For Pirates fans, this story line probably sounds frustratingly familiar.
After a fantastic first half, a young Pirates pitcher continues to struggle in the second. And for Jeff Locke and the Pirates, it doesn't get much worse than his performance Saturday.
Locke allowed a career-high eight earned runs in a career-low 22/3 innings as the Diamondbacks drubbed the Pirates, 15-5, at PNC Park.
"Is today a little bit of a reality check, an eye-opener for me? Absolutely," Locke said. "But I think every outing that's not as good as you want it to be is exactly that."
The 15 runs and 20 hits allowed were the most by the Pirates since Sept. 18, 2011, when they gave up 15 runs and 23 hits to the Los Angeles Dodgers.
Last season, it was James McDonald who pitched like a Cy Young candidate in the first half before his season crumbled in the second. Locke, who had a 2.15 ERA before the All-Star Game and a 5.58 ERA since, is hoping to avoid a similar fate.
"You take each individual into context, and this is really not the same scenario," manager Clint Hurdle said. "[Locke] pitched really effectively his last outing, and this one got away from him."
With the loss, the Pirates (72-50) now lead the St. Louis Cardinals, who won Saturday, by two games for first place in the National League Central Division.
The Pirates have lost six of their past eight games and Locke, who gave up 10 hits and walked three batters, has lost three of his past four decisions.
Locke (9-4) struggled to control his fastball, and his curveball and changeup didn't have the type of life he has enjoyed for most of the season.
"Short on stuff and short on command," Hurdle said. "That's a rough combination."
His success in the first half came in spite of a high walk rate, particularly due to his ability to strand runners. His walk rate has jumped in the second half, and his ability to escape has almost disappeared.
Locke walked two of the first four batters he faced and surrendered a single to another as Arizona loaded the bases with one out in the first. Wil Nieves drove in two runs with a softly hit double down the right-field line as the Diamondbacks (63-58) grabbed an early lead.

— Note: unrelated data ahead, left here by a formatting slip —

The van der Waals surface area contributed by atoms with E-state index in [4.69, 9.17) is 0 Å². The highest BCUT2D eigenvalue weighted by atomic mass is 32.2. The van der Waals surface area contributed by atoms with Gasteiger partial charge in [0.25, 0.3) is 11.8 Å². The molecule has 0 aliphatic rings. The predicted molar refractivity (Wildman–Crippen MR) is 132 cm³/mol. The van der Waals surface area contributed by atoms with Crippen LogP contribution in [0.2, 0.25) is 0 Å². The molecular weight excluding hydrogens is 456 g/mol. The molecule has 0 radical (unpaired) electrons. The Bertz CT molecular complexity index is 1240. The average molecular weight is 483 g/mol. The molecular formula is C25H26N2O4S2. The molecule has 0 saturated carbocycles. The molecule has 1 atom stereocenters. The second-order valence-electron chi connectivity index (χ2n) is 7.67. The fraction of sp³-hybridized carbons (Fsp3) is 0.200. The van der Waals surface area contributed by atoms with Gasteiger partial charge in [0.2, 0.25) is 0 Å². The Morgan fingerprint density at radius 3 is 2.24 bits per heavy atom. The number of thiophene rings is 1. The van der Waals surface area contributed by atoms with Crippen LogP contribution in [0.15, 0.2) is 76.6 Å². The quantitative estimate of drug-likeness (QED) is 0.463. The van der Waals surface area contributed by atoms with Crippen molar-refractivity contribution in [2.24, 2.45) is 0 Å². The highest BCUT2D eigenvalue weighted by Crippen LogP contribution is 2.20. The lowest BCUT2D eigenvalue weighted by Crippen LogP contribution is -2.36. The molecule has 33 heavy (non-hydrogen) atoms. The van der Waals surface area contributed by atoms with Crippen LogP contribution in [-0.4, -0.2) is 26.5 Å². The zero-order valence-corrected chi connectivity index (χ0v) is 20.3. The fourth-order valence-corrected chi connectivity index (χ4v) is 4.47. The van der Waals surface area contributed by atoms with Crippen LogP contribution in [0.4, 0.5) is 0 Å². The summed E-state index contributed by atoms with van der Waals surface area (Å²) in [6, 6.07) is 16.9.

"I'm somebody that usually pitches better as the game progresses, [but I] didn't give myself an opportunity for the game to progress," Locke said.
After getting a couple of quick outs in the third, Locke surrendered seven consecutive hits, including a two-run single to opposing pitcher Trevor Cahill and a three-run home run to Martin Prado.
"This is a tough day all around," Locke said. "Obviously, I started it out being tough. But the game's throwing some adversity our way."
Hurdle earned sarcastic cheers when he finally pulled Locke from the game, and the left-hander heard a smattering of boos as he walked off the field.
The Pirates hit a couple of home runs and forced Arizona to use six pitchers. But an early deficit, and late-innings bullpen woes, proved too big to overcome.
The Diamondbacks had already scored eight runs by the time the Pirates' No. 8 hitter, Jordy Mercer, made his first plate appearance.
But when the Pirates went through their order for a second time, they found some offensive traction.
Starling Marte crushed a solo home run to spark a two-out rally in the third, and Pedro Alvarez followed a couple of singles with a mammoth three-run home run, his 30th of the season, that made it 8-4.
Cahill (4-10) made his first start since going on the disabled list July 1 with a right hip contusion and allowed four earned runs on seven hits in five innings to earn his first win since May 17.
After scoring again in the sixth, the Pirates loaded the bases to bring the potential go-ahead run to the plate with two outs. But after missing a potential bases-clearing double just a couple feet foul down the right-field line, Neil Walker struck out swinging on a slider in the dirt.
After chasing the pitch, Walker slammed his helmet to the ground in disgust.
The Diamondbacks added four runs in the eighth to regain some breathing room. In the ninth, Paul Goldschmidt hit his 30th home run of the season to extend their lead even further.
Michael Sanserino: firstname.lastname@example.org, 412-263-1722 and Twitter @msanserino. First Published August 18, 2013 12:15 AM